Last Tuesday, I had the pleasure of presenting some of my new research to a delegation from Yonsei University. During a break in my lecture, “The Internet of Things and Mass Collaboration,” I overheard an American professors ask, “What do you think of Ron’s talk?” A Korean professor, referring to my assertion that new technologies are chipping away at the fundamental pillars of post industrial age businesses models said, “He’s scaring the hell out of me.”
Although that’s not the reaction that I was going for, I understood his fear.
The problem arises from the fact that businesses are built upon the relative scarcity of a product or service. If you can solve my problem for the right terms (price, quality, quantity, etc…), then I will exchange money with you for that scarce solution.
But, what happens to your business model when those same solutions are offered abundantly in the marketplace–either for free, or at such low margins that it negates your ability to compete?
This concept isn’t new. Unskilled labor has been threatened by automation for almost two centuries. Businesses built upon physical media (ink, paper,vinyl, magnetic tape, radio waves, laser disc, film, etc…) have seen their business models marginalized by digitization. And today, the critical mass formed through access to ubiquitous networks is forcing abundance upon the most traditional of brick & mortar businesses–perhaps even yours.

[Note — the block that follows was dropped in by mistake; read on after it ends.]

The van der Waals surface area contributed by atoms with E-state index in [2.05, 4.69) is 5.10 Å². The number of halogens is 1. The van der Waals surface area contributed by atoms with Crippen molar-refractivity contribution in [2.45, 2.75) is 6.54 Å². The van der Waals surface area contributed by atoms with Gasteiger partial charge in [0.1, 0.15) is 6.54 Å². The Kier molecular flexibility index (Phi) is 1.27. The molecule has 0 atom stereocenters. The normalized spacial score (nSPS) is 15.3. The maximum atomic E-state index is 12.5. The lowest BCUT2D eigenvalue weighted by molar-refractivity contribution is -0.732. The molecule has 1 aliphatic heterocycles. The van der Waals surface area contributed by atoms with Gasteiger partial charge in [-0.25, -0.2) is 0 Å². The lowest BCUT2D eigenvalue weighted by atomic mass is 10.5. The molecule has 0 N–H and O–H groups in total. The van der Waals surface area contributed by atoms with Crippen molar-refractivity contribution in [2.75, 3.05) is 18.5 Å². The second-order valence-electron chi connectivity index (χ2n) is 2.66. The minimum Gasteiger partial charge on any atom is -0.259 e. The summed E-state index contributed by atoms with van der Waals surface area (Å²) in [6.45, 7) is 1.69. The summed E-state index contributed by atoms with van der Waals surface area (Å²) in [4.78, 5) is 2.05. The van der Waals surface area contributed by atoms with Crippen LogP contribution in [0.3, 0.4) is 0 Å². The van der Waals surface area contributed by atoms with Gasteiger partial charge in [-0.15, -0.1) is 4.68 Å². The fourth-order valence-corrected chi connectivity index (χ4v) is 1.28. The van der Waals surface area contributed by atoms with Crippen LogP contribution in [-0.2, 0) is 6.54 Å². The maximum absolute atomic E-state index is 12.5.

If economic abundance has arrived at your doorstep, it’s important not to panic. Historically, threatened companies tend to create artificial scarcity through featherbedding. However, history has shown that customers rebel against artificial scarcity. Just take a look at the firestorms that have emerged from things such as Digital Rights Management (DRM) and Network Neutrality.
Rather than looking inwardly to protect the status quo, the best way to address abundance is to look outwardly. Consider addressing problems that your company has always wanted to tackle, but couldn’t because of the scarcity of the day (cost, quality, quantity, etc…). Perhaps, while abundance has eroded the value of your old products and services, it has also made new ones viable. Question old assumptions. Find new problems to solve. The process will lead to new value that your customers will gladly exchange their dollars for…well, at least until abundance comes calling again.